First impression on unpacking the Q702 test unit was the solid feel and clean, minimalist styling.
Fujitsu eyes major share of fingerprint sensor market
- — 06 August, 2001 09:00
Fujitsu Ltd. is planning a major push into the fingerprint sensor market and has set out a goal to grab just under 50 percent of the global market by 2004.
The company has been experimenting with fingerprint sensor and verification technology for use in applications such as security for around ten years. It has more recently been making sensor chips under contract for Veridicom Inc., a U.S.-based leader in such technology, and in August licensed Veridicom's technology and fingerprint authentication software so that it could build it into its own products, said Nancy Ikehara, a spokeswoman for Fujitsu.
With technology gained under license from Veridicom now part of its own knowledge base, Fujitsu has established a dedicated fingerprint sensor development center at its Fujitsu Microelectronics Inc. subsidiary in San Jose, California. Among its plans is to build a fingerprint sensor chip, with integrated memory, for use in new smart cards that can only be used by an authorized owner.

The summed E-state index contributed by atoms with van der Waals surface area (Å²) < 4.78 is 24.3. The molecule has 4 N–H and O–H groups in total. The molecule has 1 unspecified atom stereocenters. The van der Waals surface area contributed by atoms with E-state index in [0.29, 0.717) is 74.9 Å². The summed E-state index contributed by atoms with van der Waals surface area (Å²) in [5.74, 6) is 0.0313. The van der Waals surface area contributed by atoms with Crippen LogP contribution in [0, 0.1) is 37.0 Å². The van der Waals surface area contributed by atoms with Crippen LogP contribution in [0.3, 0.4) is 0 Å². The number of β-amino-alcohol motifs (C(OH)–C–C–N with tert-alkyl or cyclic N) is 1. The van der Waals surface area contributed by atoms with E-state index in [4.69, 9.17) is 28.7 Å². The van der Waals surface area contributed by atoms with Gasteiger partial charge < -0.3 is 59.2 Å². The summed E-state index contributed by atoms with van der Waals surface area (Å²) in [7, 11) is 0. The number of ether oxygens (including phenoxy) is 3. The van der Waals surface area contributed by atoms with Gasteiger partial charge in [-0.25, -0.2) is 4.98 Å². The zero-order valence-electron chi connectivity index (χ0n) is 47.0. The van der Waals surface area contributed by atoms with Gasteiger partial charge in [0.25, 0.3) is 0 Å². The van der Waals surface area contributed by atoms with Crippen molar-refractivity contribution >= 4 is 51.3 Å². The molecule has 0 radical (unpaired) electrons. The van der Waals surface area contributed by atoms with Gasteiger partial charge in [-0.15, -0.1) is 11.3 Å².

The technology works by using the user's finger as one plate of a capacitor. The sensor chip, which has about 90,000 capacitor plates etched onto its surface, makes up the other half of the capacitor and enables the system to produce a scan of the user's finger at about 500 dpi (dots per inch) resolution. Software then converts this image into a unique signature file that is about 300 bytes to 600 bytes in size.
Such is the level of security offered by such systems that Fujitsu estimates the global market will be worth 100 billion yen (US$800 million) by 2004, and the company wants to grab between 45 percent and 50 percent of this market, said Ikehara. By contrast, the current global market is worth about 2 billion yen, according to Fujitsu's estimates.
Fujitsu made headlines in the fingerprint recognition field in 1997 when the company unveiled the first sensor unit built on to a PC Card. Designed for use with notebook computers, the card slotted into the side of the machine and would only allow access to the machine and its data after verifying the identity of the user.